August 12, 2010

Domestic Violence Is More Than Just a Burning House (trigger alert)

Trigger alert (thanks, Sarit).

“Love the Way You Lie” by Eminem featuring Rihanna is certainly not the first song to discuss domestic violence and intimate partner abuse. From the first recording of “Banks of the Ohio” – a 19th century “murder ballad” in which a man drowns his girlfriend after she refuses to marry him – in 1927 by Red Patterson’s Piedmont Log Rollers to Lesley Gore’s outright “You Don’t Own Me” released in 1964, the “Golden Oldies” are rife with lyrics discussing sexism, abuse (Both physical and emotional), and domestic violence. More recently, I recall from my own adolescence the music videos of Paula Cole’s “Where Have All the Cowboy’s Gone?,” Jewel’s “Foolish Games,” and – what might be seen as a precursor to “Love the Way You Lie” – Shawn Colvin’s “Sunny Came Home.” Released in the later 90s, these songs and their accompanying videos may be seen as the mainstream’s cooptation of the Riot Grrrls’ brand of music and feminism.


  1. this is a great post. typically speaking, i happen to appreciate eminem and the fact that he has the moxie to address things in a way that no one else will. however, the video happens to be fairly realistic (i say this from watching 30 seconds, but upon reading the rest of your post, i get that it may not be)

    i did, however, find the video triggering and with no initial warning of that probability, i was unable to prepare myself. i unfortunately suffer from ptsd as a result of my abusive marriage and when i watched it, or tried to watch it, i immediately burst into tears and stopped breathing. not really ok. at the time i initially read the post, there wasn’t a trigger alert (thanks for adding one!). i follow and look at issues concerning DV regularly because i want be able to affect change, be of service, while also maintaining a sense of awareness about it. it helps, in that case, to have a trigger warning up so that survivors can prepare themselves sufficiently if they intend to watch it. ptsd is unpredictable…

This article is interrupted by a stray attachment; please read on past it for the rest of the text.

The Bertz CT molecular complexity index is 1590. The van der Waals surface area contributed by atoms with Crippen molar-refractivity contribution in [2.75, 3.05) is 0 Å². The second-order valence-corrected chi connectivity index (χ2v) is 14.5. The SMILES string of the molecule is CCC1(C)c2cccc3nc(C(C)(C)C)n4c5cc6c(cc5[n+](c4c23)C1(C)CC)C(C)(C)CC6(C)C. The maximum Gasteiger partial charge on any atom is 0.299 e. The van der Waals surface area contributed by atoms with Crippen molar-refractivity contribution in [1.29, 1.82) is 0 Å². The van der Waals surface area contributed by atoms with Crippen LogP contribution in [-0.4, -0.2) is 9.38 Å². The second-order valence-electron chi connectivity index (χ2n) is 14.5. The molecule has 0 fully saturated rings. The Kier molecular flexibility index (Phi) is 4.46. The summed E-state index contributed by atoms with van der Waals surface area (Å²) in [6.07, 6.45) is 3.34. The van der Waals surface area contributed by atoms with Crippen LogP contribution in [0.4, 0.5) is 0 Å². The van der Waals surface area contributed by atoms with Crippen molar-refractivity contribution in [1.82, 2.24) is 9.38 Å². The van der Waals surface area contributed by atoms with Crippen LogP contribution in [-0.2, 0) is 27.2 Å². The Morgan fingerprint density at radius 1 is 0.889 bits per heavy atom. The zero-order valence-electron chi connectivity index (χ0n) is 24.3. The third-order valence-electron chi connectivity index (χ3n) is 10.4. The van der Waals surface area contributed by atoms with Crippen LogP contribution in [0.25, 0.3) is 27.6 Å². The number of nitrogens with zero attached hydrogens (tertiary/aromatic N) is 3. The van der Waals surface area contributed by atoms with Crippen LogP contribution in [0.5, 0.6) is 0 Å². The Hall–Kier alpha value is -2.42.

i do appreciate your honesty, however, and really felt that you uncovered an oft ignored factor in videos and their propensity for glorifying domestic violence. the scars are “deep and powerful” yet sadly, there is a prominence of denial and ignorance surrounding DV from a world level. i can’t tell you how many people, women included, that said “are you sure you really want make that accusation? i can’t see him doing that” to me. it’s shocking and at the same time, indicative of how violence has saturated our environment and imbibed us with denial.

    Comment by sarit — August 12, 2010 @ 8:46 pm

  2. Hey there…I can definitely understand the trigger. I hate to credit a music video or a popular song with this, but while dissecting its lyrics, I too felt triggered. Until then, I had never considered my experience abuse, but once I did, I had to also confront how I’d perpetrated it myself. It’s true, there is a world denial of it, in others and in ourselves, for I too had someone telling me, “But I can’t see you doing that.” Oh, but I can and I have. Of course DV and abuse can look like the video, but there’s lots of times when it does not, and I feel that oversimplification has contributed to denial. Sorry about the trigger – there is now a warning. Thanks for reading and good luck with everything.